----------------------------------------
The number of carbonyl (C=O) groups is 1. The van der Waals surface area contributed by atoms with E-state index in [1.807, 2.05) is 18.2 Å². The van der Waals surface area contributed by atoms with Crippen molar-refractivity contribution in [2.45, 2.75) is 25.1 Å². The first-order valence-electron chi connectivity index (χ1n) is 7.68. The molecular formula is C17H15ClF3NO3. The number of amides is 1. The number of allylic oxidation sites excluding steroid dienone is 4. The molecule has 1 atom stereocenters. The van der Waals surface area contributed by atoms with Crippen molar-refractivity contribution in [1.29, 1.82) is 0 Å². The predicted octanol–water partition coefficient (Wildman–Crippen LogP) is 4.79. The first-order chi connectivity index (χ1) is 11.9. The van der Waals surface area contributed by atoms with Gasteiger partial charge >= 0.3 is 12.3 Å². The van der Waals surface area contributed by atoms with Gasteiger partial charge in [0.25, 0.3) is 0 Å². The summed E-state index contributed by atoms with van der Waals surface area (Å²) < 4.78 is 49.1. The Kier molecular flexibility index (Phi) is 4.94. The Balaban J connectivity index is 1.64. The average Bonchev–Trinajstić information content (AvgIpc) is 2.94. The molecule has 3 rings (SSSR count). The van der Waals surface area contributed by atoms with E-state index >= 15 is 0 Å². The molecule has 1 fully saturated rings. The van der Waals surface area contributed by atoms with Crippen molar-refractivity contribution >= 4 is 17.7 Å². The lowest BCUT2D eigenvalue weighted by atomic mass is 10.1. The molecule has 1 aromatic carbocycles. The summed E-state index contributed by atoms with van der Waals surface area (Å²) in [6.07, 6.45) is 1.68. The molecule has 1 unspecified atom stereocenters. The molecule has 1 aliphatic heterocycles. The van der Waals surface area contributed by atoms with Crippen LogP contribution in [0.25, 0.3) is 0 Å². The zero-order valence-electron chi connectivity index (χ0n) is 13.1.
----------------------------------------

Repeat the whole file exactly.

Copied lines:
The number of carbonyl (C=O) groups is 1. The van der Waals surface area contributed by atoms with E-state index in [1.807, 2.05) is 18.2 Å². The van der Waals surface area contributed by atoms with Crippen molar-refractivity contribution in [2.45, 2.75) is 25.1 Å². The first-order valence-electron chi connectivity index (χ1n) is 7.68. The molecular formula is C17H15ClF3NO3. The number of amides is 1. The number of allylic oxidation sites excluding steroid dienone is 4. The molecule has 1 atom stereocenters. The van der Waals surface area contributed by atoms with Crippen molar-refractivity contribution in [1.29, 1.82) is 0 Å². The predicted octanol–water partition coefficient (Wildman–Crippen LogP) is 4.79. The first-order chi connectivity index (χ1) is 11.9. The van der Waals surface area contributed by atoms with Gasteiger partial charge >= 0.3 is 12.3 Å². The van der Waals surface area contributed by atoms with Gasteiger partial charge in [0.25, 0.3) is 0 Å². The summed E-state index contributed by atoms with van der Waals surface area (Å²) < 4.78 is 49.1. The Kier molecular flexibility index (Phi) is 4.94. The Balaban J connectivity index is 1.64. The average Bonchev–Trinajstić information content (AvgIpc) is 2.94. The molecule has 3 rings (SSSR count). The van der Waals surface area contributed by atoms with E-state index >= 15 is 0 Å². The molecule has 1 fully saturated rings. The van der Waals surface area contributed by atoms with Crippen molar-refractivity contribution >= 4 is 17.7 Å². The lowest BCUT2D eigenvalue weighted by atomic mass is 10.1. The molecule has 1 aromatic carbocycles. The summed E-state index contributed by atoms with van der Waals surface area (Å²) in [6.07, 6.45) is 1.68. The molecule has 1 unspecified atom stereocenters. The molecule has 1 aliphatic heterocycles. The van der Waals surface area contributed by atoms with Crippen LogP contribution in [0.25, 0.3) is 0 Å². The zero-order valence-electron chi connectivity index (χ0n) is 13.1.